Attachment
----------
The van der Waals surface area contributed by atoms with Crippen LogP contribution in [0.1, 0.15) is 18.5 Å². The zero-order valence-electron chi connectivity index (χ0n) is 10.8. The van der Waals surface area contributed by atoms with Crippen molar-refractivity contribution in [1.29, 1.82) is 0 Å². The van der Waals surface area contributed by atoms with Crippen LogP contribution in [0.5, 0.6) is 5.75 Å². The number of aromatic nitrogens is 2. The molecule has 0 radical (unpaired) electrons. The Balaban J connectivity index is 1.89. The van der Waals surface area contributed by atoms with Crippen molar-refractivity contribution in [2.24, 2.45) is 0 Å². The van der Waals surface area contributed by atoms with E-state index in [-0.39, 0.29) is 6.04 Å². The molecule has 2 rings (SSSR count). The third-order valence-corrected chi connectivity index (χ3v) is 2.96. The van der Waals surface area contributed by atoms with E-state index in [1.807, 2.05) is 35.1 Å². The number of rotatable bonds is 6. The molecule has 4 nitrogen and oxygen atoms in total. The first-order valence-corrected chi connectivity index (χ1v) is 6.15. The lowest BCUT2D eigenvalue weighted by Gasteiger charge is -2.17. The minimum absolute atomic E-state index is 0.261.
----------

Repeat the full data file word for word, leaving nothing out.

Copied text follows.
The van der Waals surface area contributed by atoms with Crippen LogP contribution in [0.1, 0.15) is 18.5 Å². The zero-order valence-electron chi connectivity index (χ0n) is 10.8. The van der Waals surface area contributed by atoms with Crippen molar-refractivity contribution in [1.29, 1.82) is 0 Å². The van der Waals surface area contributed by atoms with Crippen LogP contribution in [0.5, 0.6) is 5.75 Å². The number of aromatic nitrogens is 2. The molecule has 0 radical (unpaired) electrons. The Balaban J connectivity index is 1.89. The van der Waals surface area contributed by atoms with Crippen molar-refractivity contribution in [2.24, 2.45) is 0 Å². The van der Waals surface area contributed by atoms with E-state index in [-0.39, 0.29) is 6.04 Å². The molecule has 2 rings (SSSR count). The third-order valence-corrected chi connectivity index (χ3v) is 2.96. The van der Waals surface area contributed by atoms with E-state index in [1.807, 2.05) is 35.1 Å². The number of rotatable bonds is 6. The molecule has 4 nitrogen and oxygen atoms in total. The first-order valence-corrected chi connectivity index (χ1v) is 6.15. The lowest BCUT2D eigenvalue weighted by Gasteiger charge is -2.17. The minimum absolute atomic E-state index is 0.261.